I have interacted with at least 12 "cousins" because of MyHeritage and my family uses MyHeritage in English, French and Norwegian. The most surprising find was a lady who grew up with my brother-in-law and had lost contact. Our SmartMatch and subsequent emails allowed me to call my brother-in-law with contact information of her. He was especially interested in finding her mother to reminisce about their childhood. The mother, was especially interested to get in touch because she had never pursued her heritage until my email and phone call to her daughter. My brother-in- law and her made contact about a month ago and I will meet all of them when we visit Washington State soon.

Along with my research have come some interesting stories, for example, there seems to be a circle created by joining the maternal and paternal lines at one juncture. My maternal grandfather Julius hailed from a well-connected family on Jersey Isle, part of the Channel Islands, off the coast of France. He was educated in Paris and the family has a long heritage leading back to William the Conqueror. More notably, he was related to the former royal families on the Middle Ages. Most had lived in what is now Normandy. His family moved to western Canada and the United States in the 1880s.

My paternal grandmother, Gunhild hailed from a seaport in central Norway. Her ancestors were farmers, teachers and merchants. I traced the line of merchants back to a Sebastian Whit(e) born in London but escaped capture by Mary, Queen of Scots. He went with his new bride to Norway. Sebastian's grandfather seems to have left Normandy due to religious differences with the reigning monarch. So if I look back only 12 generations, I have family roots in Normandy on both my father and mother's blood lines.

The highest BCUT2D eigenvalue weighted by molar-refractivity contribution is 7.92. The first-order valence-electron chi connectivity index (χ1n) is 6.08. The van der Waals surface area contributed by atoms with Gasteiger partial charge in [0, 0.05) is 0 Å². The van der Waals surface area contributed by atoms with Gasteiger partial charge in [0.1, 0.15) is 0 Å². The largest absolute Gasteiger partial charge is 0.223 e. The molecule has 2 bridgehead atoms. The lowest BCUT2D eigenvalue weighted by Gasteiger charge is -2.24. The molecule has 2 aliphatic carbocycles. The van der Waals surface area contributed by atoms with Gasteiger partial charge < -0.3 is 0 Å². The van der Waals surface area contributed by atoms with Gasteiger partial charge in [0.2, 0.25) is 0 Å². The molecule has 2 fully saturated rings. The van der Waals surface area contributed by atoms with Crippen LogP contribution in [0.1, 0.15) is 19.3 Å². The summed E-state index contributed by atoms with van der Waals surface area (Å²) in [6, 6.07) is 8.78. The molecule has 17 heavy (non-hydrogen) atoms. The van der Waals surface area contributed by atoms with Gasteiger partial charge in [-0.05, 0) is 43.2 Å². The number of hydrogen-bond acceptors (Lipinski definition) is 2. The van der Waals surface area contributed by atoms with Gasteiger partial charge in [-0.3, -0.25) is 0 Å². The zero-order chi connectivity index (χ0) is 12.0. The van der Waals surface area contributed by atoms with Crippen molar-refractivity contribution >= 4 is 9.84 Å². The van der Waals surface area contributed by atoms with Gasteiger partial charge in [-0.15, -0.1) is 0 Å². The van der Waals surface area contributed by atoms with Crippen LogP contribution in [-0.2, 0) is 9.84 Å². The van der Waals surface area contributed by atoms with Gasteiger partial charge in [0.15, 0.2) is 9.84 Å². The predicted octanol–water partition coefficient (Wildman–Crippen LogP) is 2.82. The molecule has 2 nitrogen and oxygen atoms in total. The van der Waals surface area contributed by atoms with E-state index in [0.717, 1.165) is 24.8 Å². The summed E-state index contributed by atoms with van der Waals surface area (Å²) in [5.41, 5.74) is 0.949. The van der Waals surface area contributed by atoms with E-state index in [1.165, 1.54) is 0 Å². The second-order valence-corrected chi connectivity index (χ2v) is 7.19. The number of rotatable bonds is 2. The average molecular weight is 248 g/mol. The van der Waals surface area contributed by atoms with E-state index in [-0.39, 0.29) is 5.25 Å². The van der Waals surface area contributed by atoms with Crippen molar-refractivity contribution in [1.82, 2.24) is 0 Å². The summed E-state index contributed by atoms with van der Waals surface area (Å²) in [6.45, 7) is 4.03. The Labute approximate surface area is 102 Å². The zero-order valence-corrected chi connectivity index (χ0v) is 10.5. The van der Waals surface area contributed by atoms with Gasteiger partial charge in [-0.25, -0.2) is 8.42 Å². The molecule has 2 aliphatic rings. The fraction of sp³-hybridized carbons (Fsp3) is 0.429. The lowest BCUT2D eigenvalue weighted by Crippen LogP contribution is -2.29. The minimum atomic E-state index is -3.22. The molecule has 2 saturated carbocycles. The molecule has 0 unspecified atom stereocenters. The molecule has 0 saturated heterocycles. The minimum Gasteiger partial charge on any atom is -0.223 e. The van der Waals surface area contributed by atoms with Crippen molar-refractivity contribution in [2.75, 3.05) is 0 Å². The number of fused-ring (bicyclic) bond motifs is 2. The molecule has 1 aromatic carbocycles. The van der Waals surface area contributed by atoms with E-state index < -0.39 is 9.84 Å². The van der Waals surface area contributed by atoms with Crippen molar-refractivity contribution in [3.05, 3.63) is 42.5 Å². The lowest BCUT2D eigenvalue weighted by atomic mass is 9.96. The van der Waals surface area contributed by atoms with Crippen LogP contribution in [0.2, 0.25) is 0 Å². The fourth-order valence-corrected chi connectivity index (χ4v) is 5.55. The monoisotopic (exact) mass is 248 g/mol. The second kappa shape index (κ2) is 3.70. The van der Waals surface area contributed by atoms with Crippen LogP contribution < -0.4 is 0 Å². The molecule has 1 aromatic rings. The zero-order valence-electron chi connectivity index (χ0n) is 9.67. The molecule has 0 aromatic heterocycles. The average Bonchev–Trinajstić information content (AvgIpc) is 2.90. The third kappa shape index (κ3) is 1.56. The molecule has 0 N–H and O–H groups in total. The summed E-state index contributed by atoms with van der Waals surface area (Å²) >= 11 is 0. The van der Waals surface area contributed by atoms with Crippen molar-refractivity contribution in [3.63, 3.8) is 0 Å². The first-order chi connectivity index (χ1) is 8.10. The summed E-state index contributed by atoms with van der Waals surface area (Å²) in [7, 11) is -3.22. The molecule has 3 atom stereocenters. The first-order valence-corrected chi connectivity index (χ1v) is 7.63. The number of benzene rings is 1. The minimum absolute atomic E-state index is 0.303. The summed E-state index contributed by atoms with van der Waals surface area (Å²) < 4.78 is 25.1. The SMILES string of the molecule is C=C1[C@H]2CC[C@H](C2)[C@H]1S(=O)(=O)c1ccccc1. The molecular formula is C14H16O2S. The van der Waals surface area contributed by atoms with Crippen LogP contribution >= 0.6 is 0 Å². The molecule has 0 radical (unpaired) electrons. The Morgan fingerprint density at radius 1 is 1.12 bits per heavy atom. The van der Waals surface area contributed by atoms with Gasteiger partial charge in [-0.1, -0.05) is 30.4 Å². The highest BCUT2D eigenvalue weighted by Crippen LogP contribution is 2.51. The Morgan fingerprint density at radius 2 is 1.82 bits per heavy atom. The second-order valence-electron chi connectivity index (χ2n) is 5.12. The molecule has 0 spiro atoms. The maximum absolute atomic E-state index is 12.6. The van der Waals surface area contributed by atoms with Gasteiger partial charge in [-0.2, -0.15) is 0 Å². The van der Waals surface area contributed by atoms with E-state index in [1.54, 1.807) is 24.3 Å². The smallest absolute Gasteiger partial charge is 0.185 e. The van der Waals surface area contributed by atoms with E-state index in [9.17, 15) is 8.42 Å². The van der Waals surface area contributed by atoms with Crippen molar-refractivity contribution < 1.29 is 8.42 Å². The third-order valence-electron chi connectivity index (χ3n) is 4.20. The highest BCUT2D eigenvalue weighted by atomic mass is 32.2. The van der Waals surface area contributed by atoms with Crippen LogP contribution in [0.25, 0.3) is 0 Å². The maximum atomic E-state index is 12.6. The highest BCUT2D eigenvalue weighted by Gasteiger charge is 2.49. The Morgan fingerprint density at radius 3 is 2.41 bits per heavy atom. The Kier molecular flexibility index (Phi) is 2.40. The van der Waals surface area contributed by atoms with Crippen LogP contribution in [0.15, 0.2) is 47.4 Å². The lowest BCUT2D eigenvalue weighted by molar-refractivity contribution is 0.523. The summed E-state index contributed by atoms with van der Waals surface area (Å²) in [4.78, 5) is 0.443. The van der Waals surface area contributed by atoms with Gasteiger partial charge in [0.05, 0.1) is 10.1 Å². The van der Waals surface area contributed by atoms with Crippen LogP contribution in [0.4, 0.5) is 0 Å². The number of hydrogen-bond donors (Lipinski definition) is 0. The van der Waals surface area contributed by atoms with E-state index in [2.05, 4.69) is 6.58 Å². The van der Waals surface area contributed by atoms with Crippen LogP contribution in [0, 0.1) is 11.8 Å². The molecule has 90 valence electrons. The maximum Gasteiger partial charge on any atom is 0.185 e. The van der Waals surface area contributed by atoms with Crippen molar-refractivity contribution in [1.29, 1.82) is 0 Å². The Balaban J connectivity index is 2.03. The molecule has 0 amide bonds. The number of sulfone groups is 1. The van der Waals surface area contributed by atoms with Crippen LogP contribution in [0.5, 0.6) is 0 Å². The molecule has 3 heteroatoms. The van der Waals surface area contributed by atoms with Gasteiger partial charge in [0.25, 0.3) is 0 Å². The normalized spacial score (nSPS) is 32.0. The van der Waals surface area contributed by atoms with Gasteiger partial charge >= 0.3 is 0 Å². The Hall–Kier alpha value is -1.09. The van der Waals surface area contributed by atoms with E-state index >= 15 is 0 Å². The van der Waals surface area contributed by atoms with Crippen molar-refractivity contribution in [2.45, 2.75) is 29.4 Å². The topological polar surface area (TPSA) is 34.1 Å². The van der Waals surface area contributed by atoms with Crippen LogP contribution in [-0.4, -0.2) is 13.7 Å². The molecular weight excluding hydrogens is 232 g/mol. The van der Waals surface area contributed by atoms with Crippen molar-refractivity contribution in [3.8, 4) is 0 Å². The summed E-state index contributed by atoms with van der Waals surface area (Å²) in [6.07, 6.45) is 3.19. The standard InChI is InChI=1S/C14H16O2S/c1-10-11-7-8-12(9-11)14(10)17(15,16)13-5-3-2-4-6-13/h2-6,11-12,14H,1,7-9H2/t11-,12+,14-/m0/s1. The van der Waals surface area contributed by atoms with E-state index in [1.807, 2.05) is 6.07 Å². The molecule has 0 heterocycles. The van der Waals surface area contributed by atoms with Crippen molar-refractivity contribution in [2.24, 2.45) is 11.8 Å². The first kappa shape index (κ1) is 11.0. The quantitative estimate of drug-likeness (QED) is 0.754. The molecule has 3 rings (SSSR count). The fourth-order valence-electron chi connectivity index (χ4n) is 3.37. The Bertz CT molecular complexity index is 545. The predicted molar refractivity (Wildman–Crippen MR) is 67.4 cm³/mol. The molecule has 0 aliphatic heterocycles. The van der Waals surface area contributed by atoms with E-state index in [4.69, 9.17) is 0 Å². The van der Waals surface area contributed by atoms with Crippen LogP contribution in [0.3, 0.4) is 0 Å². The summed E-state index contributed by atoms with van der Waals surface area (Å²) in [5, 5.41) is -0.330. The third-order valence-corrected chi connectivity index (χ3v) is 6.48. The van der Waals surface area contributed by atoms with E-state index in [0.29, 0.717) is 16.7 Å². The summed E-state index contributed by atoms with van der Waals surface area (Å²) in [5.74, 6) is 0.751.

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Comments (6) Trackbacks (1)
  1. Compelling story!
  2. I recently came across your blog and have been reading along. I thought I would leave my first comment. I don't know what to say except that I have enjoyed reading. Nice blog. I will keep visiting this blog very often.

    Joannah

    http://linuxmemory.net
  3. I found your site on Google and read a few of your other entires. Nice Stuff. I'm looking forward to reading more from you.
  4. Can a family tree created in FamilyTree Maker, be opened with your Program? I have thousands of people and do not want to have to re-enter everyone in a new program. However I am not enamored with FamilyTree Maker and would like to change, if possible
  5. Dear Phyllis,

    If Family Tree Maker allows you to make a gedcom file (an acronym for GEnealogical Data COMmunication; a specification for exchanging genealogical data between different genealogy software) of your data then you can easily transfer your tree to myheritage. (Most genealogical programs recognize this format) Once you have a gedcom file, find the homepage at myheritage.com, select the 'got a gedcom' option and take it from there. Good luck!
    Linde
  6. Well I do not understand how I ended up on a Mar 09 Blog. However I went to see the Terry Dean Oscar Romstad family tree and found nothing. So what is anyone talking about. Where is the tree????? So where is the large family tree he is talking about?